When it came time to select an interim leader, the “representatives” voted for Abdul Satar Sirat of the Rome group which wanted the restoration of the constitutional monarchy established in 1964. Hamid Karzai received no votes. But the U.S. government made it clear that Karzai had to be their choice. The interim government established by this process was mainly composed of Islamist war lords.

An Emergency Loya Jirga (or Grand Council) was held in June 2002. Around 1500 delegates were selected, although the new democratic parties were almost completely excluded. Nevertheless, 900 delegates signed a petition calling for the restoration of the constitutional monarchy. The U.S. government, Hamid Karzai and the Northern Alliance warlords rejected this demand.

The U.S. government made it clear that they were not going to allow the Afghans to reinstate their liberal democratic Constitution of 1964. They insisted on a new constitution with a very strong, centralized presidential system. They rejected the creation of a federal state. Canadian officials supported and assisted the U.S. government in this process. The Afghan people had no role in drafting the new constitution. There was no public debate on the draft, which was kept secret.

A Constitutional Loya Jirga was convened in December 2003. The 500 delegates were carefully selected by the political allies of the U.S. government. Nevertheless, there was strong opposition to the proposed constitution. At one point 48% of the delegates walked out in protest. No vote was taken, yet interim president Hamid Karzai declared that the constitution was adopted “unanimously.”

Backing the narco warlords

The new constitution allows for the formation of political parties. Around 80 have registered, and 50 are considered to be strongly committed to democracy. Yet the U.S. government and President Karzai have refused to allow them to participate in any election. They prefer the present system, where warlords, drug lords and radical Islamists control the legislature and hold prominent positions in the Karzai government, beginning with the two Vice Presidents. It is no surprise that at least 65% of eligible voters refused to participate in the last presidential election.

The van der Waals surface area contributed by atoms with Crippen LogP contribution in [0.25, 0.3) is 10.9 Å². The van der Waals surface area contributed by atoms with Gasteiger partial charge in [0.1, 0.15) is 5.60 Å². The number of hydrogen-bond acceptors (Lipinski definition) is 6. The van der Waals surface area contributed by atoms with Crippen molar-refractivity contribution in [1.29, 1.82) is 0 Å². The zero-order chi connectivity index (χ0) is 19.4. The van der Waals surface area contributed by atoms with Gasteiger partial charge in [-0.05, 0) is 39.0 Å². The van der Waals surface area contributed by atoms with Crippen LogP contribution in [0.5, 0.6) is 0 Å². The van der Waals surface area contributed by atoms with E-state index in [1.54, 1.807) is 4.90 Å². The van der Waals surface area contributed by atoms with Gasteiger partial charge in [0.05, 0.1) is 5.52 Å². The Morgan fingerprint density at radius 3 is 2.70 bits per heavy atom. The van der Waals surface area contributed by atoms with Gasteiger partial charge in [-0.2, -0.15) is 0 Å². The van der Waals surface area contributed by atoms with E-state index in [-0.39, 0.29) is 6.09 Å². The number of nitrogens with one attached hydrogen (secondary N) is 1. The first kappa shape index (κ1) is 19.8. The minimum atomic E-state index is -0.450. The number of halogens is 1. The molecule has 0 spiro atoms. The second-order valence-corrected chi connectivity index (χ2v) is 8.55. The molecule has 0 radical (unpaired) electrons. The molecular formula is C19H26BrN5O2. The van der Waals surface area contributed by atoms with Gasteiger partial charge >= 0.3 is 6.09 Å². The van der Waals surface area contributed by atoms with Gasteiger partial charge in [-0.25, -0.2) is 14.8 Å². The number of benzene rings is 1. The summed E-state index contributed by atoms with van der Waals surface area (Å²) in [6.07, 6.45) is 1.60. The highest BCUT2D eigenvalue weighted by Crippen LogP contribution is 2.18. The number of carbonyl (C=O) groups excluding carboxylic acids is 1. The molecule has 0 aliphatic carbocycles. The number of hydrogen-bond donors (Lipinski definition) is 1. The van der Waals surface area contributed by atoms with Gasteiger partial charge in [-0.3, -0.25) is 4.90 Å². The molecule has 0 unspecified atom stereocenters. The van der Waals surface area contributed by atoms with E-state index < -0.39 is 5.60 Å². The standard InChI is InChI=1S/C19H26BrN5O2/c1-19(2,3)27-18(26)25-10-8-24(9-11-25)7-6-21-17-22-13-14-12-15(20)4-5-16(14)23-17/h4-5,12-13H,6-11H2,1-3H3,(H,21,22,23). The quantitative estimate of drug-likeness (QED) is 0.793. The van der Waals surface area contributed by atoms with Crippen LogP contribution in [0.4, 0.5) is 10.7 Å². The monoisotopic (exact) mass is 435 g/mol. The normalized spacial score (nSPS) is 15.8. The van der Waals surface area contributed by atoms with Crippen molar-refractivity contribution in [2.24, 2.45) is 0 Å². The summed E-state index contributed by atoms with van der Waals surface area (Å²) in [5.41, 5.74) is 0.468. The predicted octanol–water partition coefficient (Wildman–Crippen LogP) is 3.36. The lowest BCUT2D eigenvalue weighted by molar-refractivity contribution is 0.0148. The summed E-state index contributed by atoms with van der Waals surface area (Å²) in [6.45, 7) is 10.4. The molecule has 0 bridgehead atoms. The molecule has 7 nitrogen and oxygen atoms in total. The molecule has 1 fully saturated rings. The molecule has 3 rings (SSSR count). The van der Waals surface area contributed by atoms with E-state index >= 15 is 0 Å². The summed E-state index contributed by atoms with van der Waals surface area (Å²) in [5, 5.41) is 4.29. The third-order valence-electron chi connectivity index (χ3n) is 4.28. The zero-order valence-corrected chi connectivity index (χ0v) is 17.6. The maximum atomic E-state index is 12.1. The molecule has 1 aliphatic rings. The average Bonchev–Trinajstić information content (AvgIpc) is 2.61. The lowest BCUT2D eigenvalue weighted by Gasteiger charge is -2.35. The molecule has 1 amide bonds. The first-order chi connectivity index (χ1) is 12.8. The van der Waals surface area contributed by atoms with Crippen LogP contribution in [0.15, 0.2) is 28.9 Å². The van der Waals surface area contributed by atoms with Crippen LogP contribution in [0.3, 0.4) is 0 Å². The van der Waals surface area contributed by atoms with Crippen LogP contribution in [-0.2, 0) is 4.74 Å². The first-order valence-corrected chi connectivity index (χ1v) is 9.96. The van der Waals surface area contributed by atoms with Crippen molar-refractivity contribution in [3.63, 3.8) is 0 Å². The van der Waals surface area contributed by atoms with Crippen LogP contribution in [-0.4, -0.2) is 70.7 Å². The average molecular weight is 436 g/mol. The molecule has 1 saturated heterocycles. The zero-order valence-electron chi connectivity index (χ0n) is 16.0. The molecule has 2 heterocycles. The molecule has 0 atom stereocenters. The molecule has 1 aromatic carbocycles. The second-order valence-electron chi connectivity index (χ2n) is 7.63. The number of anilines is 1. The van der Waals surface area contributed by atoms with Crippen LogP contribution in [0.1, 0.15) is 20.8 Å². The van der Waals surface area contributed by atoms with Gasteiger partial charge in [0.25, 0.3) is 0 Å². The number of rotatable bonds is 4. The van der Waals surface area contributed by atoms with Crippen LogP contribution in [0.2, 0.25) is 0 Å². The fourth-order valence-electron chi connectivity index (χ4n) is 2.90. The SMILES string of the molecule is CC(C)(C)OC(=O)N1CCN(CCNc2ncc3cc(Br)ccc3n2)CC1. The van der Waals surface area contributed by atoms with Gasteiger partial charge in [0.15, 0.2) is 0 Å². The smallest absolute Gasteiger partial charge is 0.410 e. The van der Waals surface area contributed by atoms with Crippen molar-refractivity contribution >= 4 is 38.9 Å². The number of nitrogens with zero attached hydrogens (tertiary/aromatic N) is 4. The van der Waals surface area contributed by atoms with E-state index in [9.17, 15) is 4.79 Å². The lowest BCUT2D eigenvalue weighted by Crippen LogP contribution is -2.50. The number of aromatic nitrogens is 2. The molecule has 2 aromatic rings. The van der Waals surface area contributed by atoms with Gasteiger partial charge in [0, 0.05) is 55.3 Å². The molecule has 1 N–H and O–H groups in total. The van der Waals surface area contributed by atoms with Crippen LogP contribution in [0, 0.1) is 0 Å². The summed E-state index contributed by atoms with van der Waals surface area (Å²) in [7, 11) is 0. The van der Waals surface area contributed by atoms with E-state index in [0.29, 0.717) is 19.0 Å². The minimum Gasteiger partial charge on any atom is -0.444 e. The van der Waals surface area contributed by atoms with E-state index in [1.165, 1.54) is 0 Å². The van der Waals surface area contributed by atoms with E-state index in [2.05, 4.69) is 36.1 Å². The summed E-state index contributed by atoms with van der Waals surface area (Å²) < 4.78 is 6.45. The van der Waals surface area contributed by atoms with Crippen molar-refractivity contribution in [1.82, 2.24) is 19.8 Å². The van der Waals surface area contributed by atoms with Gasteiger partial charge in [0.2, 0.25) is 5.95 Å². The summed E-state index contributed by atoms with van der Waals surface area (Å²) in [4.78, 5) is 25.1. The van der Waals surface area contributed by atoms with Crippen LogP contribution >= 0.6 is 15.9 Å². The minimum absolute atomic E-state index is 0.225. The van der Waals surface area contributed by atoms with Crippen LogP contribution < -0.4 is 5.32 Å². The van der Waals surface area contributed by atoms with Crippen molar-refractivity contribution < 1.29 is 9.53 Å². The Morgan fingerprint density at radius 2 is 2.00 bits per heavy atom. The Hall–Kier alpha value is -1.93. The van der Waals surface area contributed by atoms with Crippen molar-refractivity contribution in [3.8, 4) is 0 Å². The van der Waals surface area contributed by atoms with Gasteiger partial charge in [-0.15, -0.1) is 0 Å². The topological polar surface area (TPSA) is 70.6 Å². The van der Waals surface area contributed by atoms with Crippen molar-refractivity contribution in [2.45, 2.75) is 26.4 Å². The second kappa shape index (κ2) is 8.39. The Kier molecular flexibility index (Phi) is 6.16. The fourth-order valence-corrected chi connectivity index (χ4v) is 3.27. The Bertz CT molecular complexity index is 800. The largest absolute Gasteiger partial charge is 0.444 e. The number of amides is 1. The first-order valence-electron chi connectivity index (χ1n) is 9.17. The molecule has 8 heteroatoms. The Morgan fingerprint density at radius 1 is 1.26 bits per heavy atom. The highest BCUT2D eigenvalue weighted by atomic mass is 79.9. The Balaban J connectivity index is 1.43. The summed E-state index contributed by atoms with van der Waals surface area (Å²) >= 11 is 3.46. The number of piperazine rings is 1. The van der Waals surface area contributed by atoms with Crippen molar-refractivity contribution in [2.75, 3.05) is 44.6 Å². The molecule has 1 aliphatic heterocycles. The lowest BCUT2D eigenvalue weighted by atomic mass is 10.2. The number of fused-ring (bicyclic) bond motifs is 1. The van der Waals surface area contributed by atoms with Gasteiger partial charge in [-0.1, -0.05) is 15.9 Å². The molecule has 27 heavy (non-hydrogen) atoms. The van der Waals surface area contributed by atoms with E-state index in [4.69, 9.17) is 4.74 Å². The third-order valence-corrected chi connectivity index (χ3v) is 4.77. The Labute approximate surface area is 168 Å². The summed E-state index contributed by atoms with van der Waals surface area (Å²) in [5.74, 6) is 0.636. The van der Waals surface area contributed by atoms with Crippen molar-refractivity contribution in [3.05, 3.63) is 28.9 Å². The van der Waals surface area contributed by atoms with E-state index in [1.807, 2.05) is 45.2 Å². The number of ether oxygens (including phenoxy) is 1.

Afghanistan is a very poor country and it has not yet developed a capitalist class. Therefore, past governments followed the model created by Mustafa Kemal Ataturk in Turkey, which relied on the state for important and necessary developments. The U.S. government and its NATO allies, especially Canada, have rejected this Afghan model and imposed a free market free trade model of development, emphasizing foreign ownership and control, especial in the resource area.

Today US/NATO forces continue to expand the war, killing thousands of innocent Afghan men, women and children. Canadian troops specialize in the night raids in towns and villages, kicking in the doors of people’s homes, assaulting and arresting “suspects.” All recent polls indicate that the Afghans strongly want a negotiated end to the war. Who stands in their way?

The U.S. and Canadian governments, and their NATO allies, have imposed on the people of Afghanistan a corrupt and detested government. Many Canadians are fully behind this project, just as many Canadians strongly supported British imperialism and colonialism. But other Canadians are not at all proud of the role of their government and military in this poor country. The latest Ekos Research poll shows 34% of Canadians support the mission in Afghanistan and 49% oppose.

John W. Warnock is retired from teaching political economy and sociology at the University of Regina. He is author of Creating a Failed State: the U.S. and Canada in Afghanistan (Halifax: Fernwood Publishing, 2008).
Global Research Articles by John W. Warnock

Share

Advertisements

Leave a Reply

Fill in your details below or click an icon to log in:

WordPress.com Logo

You are commenting using your WordPress.com account. Log Out / Change )

Twitter picture

You are commenting using your Twitter account. Log Out / Change )

Facebook photo

You are commenting using your Facebook account. Log Out / Change )

Google+ photo

You are commenting using your Google+ account. Log Out / Change )

Connecting to %s